Tag Archives: protection gap

New-Generation Life Policies With Insurtech!

After the financial crisis in the European Economic Area (EEA), life insurance business was significantly influenced by volatile market conditions, low interest rates, pressures from regulatory bodies, changing customer demographics and investment patterns.

These undesired economic conditions caused a dramatic increase in the protection gap. The insurance protection gap or underinsurance shows us the difference between the amount of actual need for insurance coverage and the amount that is purchased. This significant gap reached $21 trillion in the U.S. 58% of American families would not be able to cover their expenses just a few months after a loved one from their families passed away. European Union countries are in a similar situation. Sadly, the coverage gap reached $17 trillion in the EEA. Moreover, inequality is widening faster than ever. Current social security systems are strained because people live longer lives and job security is not a given anymore.

When we look at other contributors to the protection gap, we see the negative perception about life insurance among customers. Life insurance is found to be very complicated and requires very bureaucratic processes to acquire, and policy premiums are not affordable. So, simplifying life insurance, especially for the new generation of insurance buyers, will be crucial for insurers’ future. The key of success is definitely insurtech!

See also: Where Will Unicorn of Insurtech Appear?  

When we examine the classic life cycle of a life insurance product, we see five main steps. These are:

  • New business and underwriting support
  • Agency and distribution management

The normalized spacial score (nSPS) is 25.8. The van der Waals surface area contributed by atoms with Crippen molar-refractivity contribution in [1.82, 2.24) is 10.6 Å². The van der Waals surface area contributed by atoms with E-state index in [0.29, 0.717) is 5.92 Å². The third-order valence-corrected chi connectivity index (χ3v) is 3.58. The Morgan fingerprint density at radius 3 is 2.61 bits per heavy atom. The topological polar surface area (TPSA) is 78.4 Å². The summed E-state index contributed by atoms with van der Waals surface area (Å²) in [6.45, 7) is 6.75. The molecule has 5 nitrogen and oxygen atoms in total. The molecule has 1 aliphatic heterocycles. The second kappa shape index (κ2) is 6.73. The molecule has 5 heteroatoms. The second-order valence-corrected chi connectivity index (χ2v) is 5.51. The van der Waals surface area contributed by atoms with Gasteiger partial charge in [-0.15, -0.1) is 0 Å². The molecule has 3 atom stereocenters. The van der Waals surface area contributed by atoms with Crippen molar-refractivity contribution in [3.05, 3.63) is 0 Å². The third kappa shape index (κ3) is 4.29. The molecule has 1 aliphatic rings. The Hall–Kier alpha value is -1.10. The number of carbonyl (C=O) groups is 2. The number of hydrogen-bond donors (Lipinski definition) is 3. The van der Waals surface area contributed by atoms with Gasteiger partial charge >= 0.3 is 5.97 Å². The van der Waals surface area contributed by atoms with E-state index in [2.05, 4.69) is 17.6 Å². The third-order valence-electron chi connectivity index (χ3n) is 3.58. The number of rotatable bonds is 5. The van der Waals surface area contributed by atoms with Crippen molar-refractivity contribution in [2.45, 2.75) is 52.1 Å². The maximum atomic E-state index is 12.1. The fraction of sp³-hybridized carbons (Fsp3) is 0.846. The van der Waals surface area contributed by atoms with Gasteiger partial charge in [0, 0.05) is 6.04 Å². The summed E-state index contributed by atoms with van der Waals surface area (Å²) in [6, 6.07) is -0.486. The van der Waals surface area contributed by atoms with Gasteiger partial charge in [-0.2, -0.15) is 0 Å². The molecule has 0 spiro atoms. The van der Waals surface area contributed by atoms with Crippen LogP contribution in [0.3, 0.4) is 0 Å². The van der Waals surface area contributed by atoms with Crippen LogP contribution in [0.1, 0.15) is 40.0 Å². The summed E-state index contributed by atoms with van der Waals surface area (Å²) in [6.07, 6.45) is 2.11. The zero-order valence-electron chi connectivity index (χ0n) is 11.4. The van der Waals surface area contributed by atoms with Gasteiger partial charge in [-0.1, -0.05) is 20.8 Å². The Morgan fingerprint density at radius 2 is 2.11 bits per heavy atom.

• Policy admin support
  • Claims management
  • Shared services

With insurtech, these steps will be converted to standardized, efficient and optimized processes. The necessity for new product introduction will be performed while maintaining consistency and maximum quality in customer services.

With insurtech, buying a life insurance policy will be converted to a digital customer experience, and this is a brand new business model. With insurtech, life insurers will:

  • create easy-to-understand and non-advisory life products,
  • have customer-centricity for creating life products,
  • have automated UW (underwriting) decision processes that enable instant decision,
  • reach target customers via different distribution channels,
  • use predictive analytics to transform business with measurable variables easily and
  • provide a high level end-customer satisfaction.

See also: Insurtech Can Help Fix Drop in Life Insurance 

Creating a straightforward and informative online journey for life customers, via insurtech, will be the unique solution for the penetration problem that life insurers face.

Real Reason for the Protection Gap

For several years, AIR has written about, presented about and created infographics around the problem of the “protection gap”—the difference between economic losses from extreme events and what is actually covered by insurance. For the most part, our discussions have focused on the macro-level issues of global (re)insurers and governments, catastrophe models and data. However, to learn more about the micro-level issues that may be contributing to the protection gap, I recently attempted to buy flood insurance on my townhouse condo in a suburb of Boston. As with any condo, there are two insurance policies at work here — a condo master policy and my condo HO-6 policy. In my case, there are two separate local insurance agencies.

I called the agent on the master policy and asked whether I was covered for flood, knowing full well that I wasn’t. He correctly answered no, but quickly countered, are you in a flood zone? I responded no, and he appeared to be unsure as to why anyone would want flood coverage unless their bank required it for their mortgage. The same scenario played out with the insurance agent on my HO-6; she was confused about why anyone would want coverage that they wasn’t required by their mortgage lender. This time, I pushed a bit and explained that I had a friend who lived outside of a flood zone and had suffered a flood loss. That motivated her to initiate the process to sell me flood insurance.

See also: The Myth of the Protection Gap